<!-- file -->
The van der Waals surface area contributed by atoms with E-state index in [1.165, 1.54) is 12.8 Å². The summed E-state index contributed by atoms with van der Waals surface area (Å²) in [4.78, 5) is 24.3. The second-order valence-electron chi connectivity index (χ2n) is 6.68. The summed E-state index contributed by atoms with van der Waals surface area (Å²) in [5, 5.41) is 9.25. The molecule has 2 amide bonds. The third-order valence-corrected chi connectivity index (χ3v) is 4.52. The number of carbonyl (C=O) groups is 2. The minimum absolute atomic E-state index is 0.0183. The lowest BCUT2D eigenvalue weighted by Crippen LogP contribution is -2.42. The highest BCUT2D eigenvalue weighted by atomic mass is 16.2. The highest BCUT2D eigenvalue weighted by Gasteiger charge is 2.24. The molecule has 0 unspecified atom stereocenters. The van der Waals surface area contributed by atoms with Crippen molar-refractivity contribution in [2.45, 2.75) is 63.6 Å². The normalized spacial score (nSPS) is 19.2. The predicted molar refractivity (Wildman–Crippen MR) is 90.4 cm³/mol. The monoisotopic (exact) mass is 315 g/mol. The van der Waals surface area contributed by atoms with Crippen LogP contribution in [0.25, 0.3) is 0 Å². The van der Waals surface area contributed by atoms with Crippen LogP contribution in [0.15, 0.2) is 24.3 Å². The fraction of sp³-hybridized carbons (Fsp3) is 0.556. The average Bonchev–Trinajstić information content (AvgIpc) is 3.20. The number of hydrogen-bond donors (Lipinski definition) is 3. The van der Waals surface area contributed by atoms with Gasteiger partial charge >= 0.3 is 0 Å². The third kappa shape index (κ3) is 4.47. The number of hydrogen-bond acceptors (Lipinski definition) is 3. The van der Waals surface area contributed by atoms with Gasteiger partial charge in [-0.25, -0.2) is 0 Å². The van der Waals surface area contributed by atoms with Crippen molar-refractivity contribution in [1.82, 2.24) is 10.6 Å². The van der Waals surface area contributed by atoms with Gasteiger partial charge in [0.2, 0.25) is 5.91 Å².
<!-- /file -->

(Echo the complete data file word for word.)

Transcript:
The van der Waals surface area contributed by atoms with E-state index in [1.165, 1.54) is 12.8 Å². The summed E-state index contributed by atoms with van der Waals surface area (Å²) in [4.78, 5) is 24.3. The second-order valence-electron chi connectivity index (χ2n) is 6.68. The summed E-state index contributed by atoms with van der Waals surface area (Å²) in [5, 5.41) is 9.25. The molecule has 2 amide bonds. The third-order valence-corrected chi connectivity index (χ3v) is 4.52. The number of carbonyl (C=O) groups is 2. The minimum absolute atomic E-state index is 0.0183. The lowest BCUT2D eigenvalue weighted by Crippen LogP contribution is -2.42. The highest BCUT2D eigenvalue weighted by atomic mass is 16.2. The highest BCUT2D eigenvalue weighted by Gasteiger charge is 2.24. The molecule has 0 unspecified atom stereocenters. The van der Waals surface area contributed by atoms with Crippen molar-refractivity contribution in [2.45, 2.75) is 63.6 Å². The normalized spacial score (nSPS) is 19.2. The predicted molar refractivity (Wildman–Crippen MR) is 90.4 cm³/mol. The monoisotopic (exact) mass is 315 g/mol. The van der Waals surface area contributed by atoms with Crippen LogP contribution in [0.25, 0.3) is 0 Å². The van der Waals surface area contributed by atoms with Crippen LogP contribution in [0.15, 0.2) is 24.3 Å². The fraction of sp³-hybridized carbons (Fsp3) is 0.556. The average Bonchev–Trinajstić information content (AvgIpc) is 3.20. The number of hydrogen-bond donors (Lipinski definition) is 3. The van der Waals surface area contributed by atoms with Gasteiger partial charge >= 0.3 is 0 Å². The third kappa shape index (κ3) is 4.47. The number of hydrogen-bond acceptors (Lipinski definition) is 3. The van der Waals surface area contributed by atoms with Gasteiger partial charge in [-0.25, -0.2) is 0 Å². The van der Waals surface area contributed by atoms with Crippen molar-refractivity contribution in [1.82, 2.24) is 10.6 Å². The van der Waals surface area contributed by atoms with Gasteiger partial charge in [0.2, 0.25) is 5.91 Å².